Pittsburgh Business Leaders Emphasize Cross-Sector Partnerships, Investment in Education as Key to Workforce Development

September 25, 2018

By Kelly Mae Ross, Communications Manager

Leaders from two major Pittsburgh institutions came together today to discuss how workforce development at the community level requires coordinated, cross-sector partnerships. The conversation took place as part of the Reinvention of Steel City panel at the National College Access Network’s 23rd annual national conference, being held in Pittsburgh.


Panelists included Linda Topoleski, vice president, Workforce Operations & Programs at the Allegheny Conference on Community Development, and James E. Taylor, chief diversity and inclusion officer and chief learning officer at the University of Pittsburgh Medical Center. The panel was moderated by Joel Simon, executive vice president at the Council for Adult & Experiential Learning (CAEL), and sponsored by Strada Education Network.




From left to right: James E. Taylor, UPMC; and Joel Simon, CAEL.

 

University of Pittsburgh Chancellor Emeritus Mark Nordenberg kicked off the morning’s session by offering a 10-minute overview of the history of Pittsburgh and its many transitions, including its recent shift from a manufacturing-based economy to an “eds and meds” center. The panelists then proceeded to discuss some of the challenges the Pittsburgh region will face going forward.


Topoleski said one of the biggest issues the Allegheny Conference is working to address is workforce development – ensuring that the organization is investing in a way that will help build the workforce of the future. She pointed out that the Pittsburgh region is facing a potential worker shortage of about 80,000 people by 2025, according to a report prepared by CAEL for the Allegheny Conference.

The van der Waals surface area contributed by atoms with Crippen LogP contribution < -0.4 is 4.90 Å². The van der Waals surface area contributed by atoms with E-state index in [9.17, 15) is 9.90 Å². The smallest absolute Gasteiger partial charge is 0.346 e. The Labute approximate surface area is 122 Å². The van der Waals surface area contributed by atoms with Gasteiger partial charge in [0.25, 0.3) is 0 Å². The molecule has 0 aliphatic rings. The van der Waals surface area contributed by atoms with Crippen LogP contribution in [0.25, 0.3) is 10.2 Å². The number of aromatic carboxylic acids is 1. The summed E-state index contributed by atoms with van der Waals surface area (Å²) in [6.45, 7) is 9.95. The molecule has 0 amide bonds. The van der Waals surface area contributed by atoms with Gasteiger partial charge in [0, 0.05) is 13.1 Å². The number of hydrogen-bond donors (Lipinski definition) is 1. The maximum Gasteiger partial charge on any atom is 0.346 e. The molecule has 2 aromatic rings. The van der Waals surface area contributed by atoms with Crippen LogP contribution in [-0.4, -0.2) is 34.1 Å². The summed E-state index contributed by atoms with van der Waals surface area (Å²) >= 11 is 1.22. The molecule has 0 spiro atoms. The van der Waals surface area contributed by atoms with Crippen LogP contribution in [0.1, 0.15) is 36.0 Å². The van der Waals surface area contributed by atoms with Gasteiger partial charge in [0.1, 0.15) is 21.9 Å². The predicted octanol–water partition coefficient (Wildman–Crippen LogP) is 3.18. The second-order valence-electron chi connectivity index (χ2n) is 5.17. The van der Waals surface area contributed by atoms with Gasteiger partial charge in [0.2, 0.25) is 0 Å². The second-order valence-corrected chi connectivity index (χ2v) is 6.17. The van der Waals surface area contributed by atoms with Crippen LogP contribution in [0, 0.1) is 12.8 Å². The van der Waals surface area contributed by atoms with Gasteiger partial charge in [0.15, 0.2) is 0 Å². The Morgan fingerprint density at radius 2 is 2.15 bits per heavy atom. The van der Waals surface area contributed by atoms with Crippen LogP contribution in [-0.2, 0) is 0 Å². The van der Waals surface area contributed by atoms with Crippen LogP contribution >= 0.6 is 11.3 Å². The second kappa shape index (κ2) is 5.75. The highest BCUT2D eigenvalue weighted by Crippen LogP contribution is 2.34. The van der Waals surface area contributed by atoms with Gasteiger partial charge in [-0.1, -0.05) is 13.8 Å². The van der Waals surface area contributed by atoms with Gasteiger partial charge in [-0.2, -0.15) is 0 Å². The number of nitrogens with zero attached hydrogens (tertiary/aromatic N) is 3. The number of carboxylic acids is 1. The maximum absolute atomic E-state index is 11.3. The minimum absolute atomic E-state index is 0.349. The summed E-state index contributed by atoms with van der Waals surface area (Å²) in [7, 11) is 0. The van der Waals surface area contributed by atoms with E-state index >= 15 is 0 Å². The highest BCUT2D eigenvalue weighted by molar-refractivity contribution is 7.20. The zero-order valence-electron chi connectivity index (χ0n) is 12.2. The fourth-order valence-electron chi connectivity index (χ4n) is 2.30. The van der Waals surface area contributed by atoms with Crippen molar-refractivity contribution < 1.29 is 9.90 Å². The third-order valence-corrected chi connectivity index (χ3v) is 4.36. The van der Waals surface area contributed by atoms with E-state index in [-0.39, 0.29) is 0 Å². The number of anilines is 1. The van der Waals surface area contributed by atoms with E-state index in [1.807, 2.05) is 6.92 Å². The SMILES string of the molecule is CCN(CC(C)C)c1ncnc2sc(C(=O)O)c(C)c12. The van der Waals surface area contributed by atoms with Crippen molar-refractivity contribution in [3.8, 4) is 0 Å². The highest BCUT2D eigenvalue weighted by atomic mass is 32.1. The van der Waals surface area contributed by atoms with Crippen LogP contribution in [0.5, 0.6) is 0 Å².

“When we started looking at our workforce challenges, we came to the conclusion that we could no longer just be consumers of talent,” said Topoleski. Instead, the Allegheny Conference decided it had to invest in education. As part of its CEOs in the Classroom initiative, the organization will help some of the business leaders it works with study up on the issues faced by the region’s school districts. Topoleski emphasized that her organization needs to build trust by listening to educators and then work with them to figure out how to best make investments that lead to sustainable, impactful change.


Taylor said UPMC, the largest employer in the area, is also interested in local workforce development, both from the perspective of a talent-seeking employer and an organization that promotes public health.


“There’s nothing that generates health and that reduces crime like employment,” he said. Taylor added that UPMC relies on partnerships that pull together foundations, nonprofits, educational institutions, and corporate partners to work toward creating more education and employment opportunities within the community.

 

Both of the panelists as well as the panel moderator agreed that cross-sector partnerships, while sometimes difficult to build, are key to advancing workforce development within a community. “Partnership moves at the speed of trust,” said Simon.


And for these Pittsburgh-area leaders, time is of the essence, according to the worker shortage statistics from the CAEL report. “That tells us that we don’t have time to waste,” Topoleski said. “So we have to all be working together on the things that matter most.”



Linda Topoleski, Allegheny Conference on Community Development, and James E. Taylor, UPMC

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